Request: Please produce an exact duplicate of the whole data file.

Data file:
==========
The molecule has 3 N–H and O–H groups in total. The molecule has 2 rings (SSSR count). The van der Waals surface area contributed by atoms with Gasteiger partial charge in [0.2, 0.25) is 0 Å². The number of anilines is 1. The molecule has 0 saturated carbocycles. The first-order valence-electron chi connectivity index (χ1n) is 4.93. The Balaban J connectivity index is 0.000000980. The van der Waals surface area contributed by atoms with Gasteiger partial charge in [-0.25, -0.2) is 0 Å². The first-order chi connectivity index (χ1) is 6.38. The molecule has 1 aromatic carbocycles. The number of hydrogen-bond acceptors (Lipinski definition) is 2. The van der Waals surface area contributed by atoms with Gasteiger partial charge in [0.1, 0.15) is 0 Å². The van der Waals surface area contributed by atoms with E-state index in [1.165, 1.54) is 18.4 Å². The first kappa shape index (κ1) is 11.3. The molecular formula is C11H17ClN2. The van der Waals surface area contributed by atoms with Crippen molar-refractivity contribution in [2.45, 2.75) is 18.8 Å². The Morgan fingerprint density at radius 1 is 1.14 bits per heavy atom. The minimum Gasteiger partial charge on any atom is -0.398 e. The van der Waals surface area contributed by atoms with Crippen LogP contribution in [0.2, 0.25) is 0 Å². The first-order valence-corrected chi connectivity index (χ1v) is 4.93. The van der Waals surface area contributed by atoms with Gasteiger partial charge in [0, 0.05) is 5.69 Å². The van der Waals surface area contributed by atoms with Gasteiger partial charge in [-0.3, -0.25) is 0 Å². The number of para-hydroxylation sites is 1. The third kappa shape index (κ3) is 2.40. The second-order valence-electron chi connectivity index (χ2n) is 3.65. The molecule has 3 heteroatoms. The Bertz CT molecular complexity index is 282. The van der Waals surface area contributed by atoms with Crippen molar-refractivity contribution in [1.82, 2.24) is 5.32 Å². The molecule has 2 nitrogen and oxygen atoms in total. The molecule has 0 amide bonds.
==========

The molecule has 3 N–H and O–H groups in total. The molecule has 2 rings (SSSR count). The van der Waals surface area contributed by atoms with Gasteiger partial charge in [0.2, 0.25) is 0 Å². The number of anilines is 1. The molecule has 0 saturated carbocycles. The first-order valence-electron chi connectivity index (χ1n) is 4.93. The Balaban J connectivity index is 0.000000980. The van der Waals surface area contributed by atoms with Gasteiger partial charge in [-0.25, -0.2) is 0 Å². The first-order chi connectivity index (χ1) is 6.38. The molecule has 1 aromatic carbocycles. The number of hydrogen-bond acceptors (Lipinski definition) is 2. The van der Waals surface area contributed by atoms with Gasteiger partial charge in [0.1, 0.15) is 0 Å². The van der Waals surface area contributed by atoms with E-state index in [1.165, 1.54) is 18.4 Å². The first kappa shape index (κ1) is 11.3. The molecular formula is C11H17ClN2. The van der Waals surface area contributed by atoms with Crippen molar-refractivity contribution in [2.45, 2.75) is 18.8 Å². The Morgan fingerprint density at radius 1 is 1.14 bits per heavy atom. The minimum Gasteiger partial charge on any atom is -0.398 e. The van der Waals surface area contributed by atoms with Crippen LogP contribution in [0.2, 0.25) is 0 Å². The first-order valence-corrected chi connectivity index (χ1v) is 4.93. The van der Waals surface area contributed by atoms with Gasteiger partial charge in [0, 0.05) is 5.69 Å². The van der Waals surface area contributed by atoms with Gasteiger partial charge in [-0.3, -0.25) is 0 Å². The number of para-hydroxylation sites is 1. The third kappa shape index (κ3) is 2.40. The second-order valence-electron chi connectivity index (χ2n) is 3.65. The molecule has 3 heteroatoms. The Bertz CT molecular complexity index is 282. The van der Waals surface area contributed by atoms with Crippen molar-refractivity contribution in [1.82, 2.24) is 5.32 Å². The molecule has 2 nitrogen and oxygen atoms in total. The molecule has 0 amide bonds.